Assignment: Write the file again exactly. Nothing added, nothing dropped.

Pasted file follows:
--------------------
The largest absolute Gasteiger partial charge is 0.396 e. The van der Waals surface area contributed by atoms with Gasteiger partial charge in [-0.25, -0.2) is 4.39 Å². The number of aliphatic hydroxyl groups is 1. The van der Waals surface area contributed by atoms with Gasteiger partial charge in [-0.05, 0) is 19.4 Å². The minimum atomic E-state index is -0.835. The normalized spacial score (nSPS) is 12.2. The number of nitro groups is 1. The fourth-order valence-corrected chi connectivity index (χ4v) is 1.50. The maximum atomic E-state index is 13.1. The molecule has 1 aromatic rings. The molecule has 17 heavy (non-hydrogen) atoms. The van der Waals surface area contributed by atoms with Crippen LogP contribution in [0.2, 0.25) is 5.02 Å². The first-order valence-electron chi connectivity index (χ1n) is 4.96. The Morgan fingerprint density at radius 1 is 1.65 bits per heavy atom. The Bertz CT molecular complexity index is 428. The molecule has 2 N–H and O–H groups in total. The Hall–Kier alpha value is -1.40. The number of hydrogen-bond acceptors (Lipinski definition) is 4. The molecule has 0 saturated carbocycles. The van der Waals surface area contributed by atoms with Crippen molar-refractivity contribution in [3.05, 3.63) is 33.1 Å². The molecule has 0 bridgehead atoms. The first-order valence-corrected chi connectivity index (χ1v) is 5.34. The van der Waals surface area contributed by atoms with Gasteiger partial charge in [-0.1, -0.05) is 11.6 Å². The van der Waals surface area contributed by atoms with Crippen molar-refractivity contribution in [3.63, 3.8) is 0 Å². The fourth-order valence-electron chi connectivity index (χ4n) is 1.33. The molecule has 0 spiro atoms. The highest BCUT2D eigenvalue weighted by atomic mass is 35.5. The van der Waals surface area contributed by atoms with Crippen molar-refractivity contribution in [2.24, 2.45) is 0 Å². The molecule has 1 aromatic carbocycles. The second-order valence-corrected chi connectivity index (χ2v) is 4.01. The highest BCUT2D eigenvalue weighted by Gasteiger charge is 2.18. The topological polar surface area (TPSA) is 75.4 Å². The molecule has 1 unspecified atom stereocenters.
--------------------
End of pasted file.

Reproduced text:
The largest absolute Gasteiger partial charge is 0.396 e. The van der Waals surface area contributed by atoms with Gasteiger partial charge in [-0.25, -0.2) is 4.39 Å². The number of aliphatic hydroxyl groups is 1. The van der Waals surface area contributed by atoms with Gasteiger partial charge in [-0.05, 0) is 19.4 Å². The minimum atomic E-state index is -0.835. The normalized spacial score (nSPS) is 12.2. The number of nitro groups is 1. The fourth-order valence-corrected chi connectivity index (χ4v) is 1.50. The maximum atomic E-state index is 13.1. The molecule has 1 aromatic rings. The molecule has 17 heavy (non-hydrogen) atoms. The van der Waals surface area contributed by atoms with Crippen LogP contribution in [0.2, 0.25) is 5.02 Å². The first-order valence-electron chi connectivity index (χ1n) is 4.96. The Morgan fingerprint density at radius 1 is 1.65 bits per heavy atom. The Bertz CT molecular complexity index is 428. The molecule has 2 N–H and O–H groups in total. The Hall–Kier alpha value is -1.40. The number of hydrogen-bond acceptors (Lipinski definition) is 4. The molecule has 0 saturated carbocycles. The van der Waals surface area contributed by atoms with Crippen molar-refractivity contribution in [3.05, 3.63) is 33.1 Å². The molecule has 0 bridgehead atoms. The first-order valence-corrected chi connectivity index (χ1v) is 5.34. The van der Waals surface area contributed by atoms with Gasteiger partial charge in [-0.1, -0.05) is 11.6 Å². The van der Waals surface area contributed by atoms with Crippen molar-refractivity contribution in [3.63, 3.8) is 0 Å². The fourth-order valence-electron chi connectivity index (χ4n) is 1.33. The molecule has 0 spiro atoms. The highest BCUT2D eigenvalue weighted by atomic mass is 35.5. The van der Waals surface area contributed by atoms with Crippen molar-refractivity contribution in [2.24, 2.45) is 0 Å². The molecule has 1 aromatic carbocycles. The second-order valence-corrected chi connectivity index (χ2v) is 4.01. The highest BCUT2D eigenvalue weighted by Gasteiger charge is 2.18. The topological polar surface area (TPSA) is 75.4 Å². The molecule has 1 unspecified atom stereocenters.